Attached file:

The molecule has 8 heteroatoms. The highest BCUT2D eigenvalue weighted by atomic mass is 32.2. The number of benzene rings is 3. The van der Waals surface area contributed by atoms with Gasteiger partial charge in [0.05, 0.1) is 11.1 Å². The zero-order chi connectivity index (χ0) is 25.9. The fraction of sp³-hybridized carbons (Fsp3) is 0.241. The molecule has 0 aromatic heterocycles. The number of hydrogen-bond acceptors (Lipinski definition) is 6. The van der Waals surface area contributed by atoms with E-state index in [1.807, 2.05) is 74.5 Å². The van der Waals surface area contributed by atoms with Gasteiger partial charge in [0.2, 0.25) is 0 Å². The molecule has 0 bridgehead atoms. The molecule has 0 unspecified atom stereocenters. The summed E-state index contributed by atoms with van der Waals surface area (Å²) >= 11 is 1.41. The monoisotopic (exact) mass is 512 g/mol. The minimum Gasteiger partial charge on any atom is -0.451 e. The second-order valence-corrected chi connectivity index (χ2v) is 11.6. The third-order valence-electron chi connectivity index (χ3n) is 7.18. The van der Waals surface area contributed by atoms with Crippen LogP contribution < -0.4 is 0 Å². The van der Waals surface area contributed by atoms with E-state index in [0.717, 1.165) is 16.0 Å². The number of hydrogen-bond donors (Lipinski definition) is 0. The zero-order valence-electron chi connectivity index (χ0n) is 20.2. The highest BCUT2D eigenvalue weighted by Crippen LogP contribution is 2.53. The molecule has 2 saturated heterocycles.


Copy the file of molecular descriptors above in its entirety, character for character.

The molecule has 8 heteroatoms. The highest BCUT2D eigenvalue weighted by atomic mass is 32.2. The number of benzene rings is 3. The van der Waals surface area contributed by atoms with Gasteiger partial charge in [0.05, 0.1) is 11.1 Å². The zero-order chi connectivity index (χ0) is 25.9. The fraction of sp³-hybridized carbons (Fsp3) is 0.241. The molecule has 0 aromatic heterocycles. The number of hydrogen-bond acceptors (Lipinski definition) is 6. The van der Waals surface area contributed by atoms with E-state index in [1.807, 2.05) is 74.5 Å². The van der Waals surface area contributed by atoms with Gasteiger partial charge in [0.2, 0.25) is 0 Å². The molecule has 0 bridgehead atoms. The molecule has 0 unspecified atom stereocenters. The summed E-state index contributed by atoms with van der Waals surface area (Å²) >= 11 is 1.41. The monoisotopic (exact) mass is 512 g/mol. The minimum Gasteiger partial charge on any atom is -0.451 e. The second-order valence-corrected chi connectivity index (χ2v) is 11.6. The third-order valence-electron chi connectivity index (χ3n) is 7.18. The van der Waals surface area contributed by atoms with Crippen LogP contribution < -0.4 is 0 Å². The van der Waals surface area contributed by atoms with E-state index in [0.717, 1.165) is 16.0 Å². The number of hydrogen-bond donors (Lipinski definition) is 0. The zero-order valence-electron chi connectivity index (χ0n) is 20.2. The highest BCUT2D eigenvalue weighted by Crippen LogP contribution is 2.53. The molecule has 2 saturated heterocycles.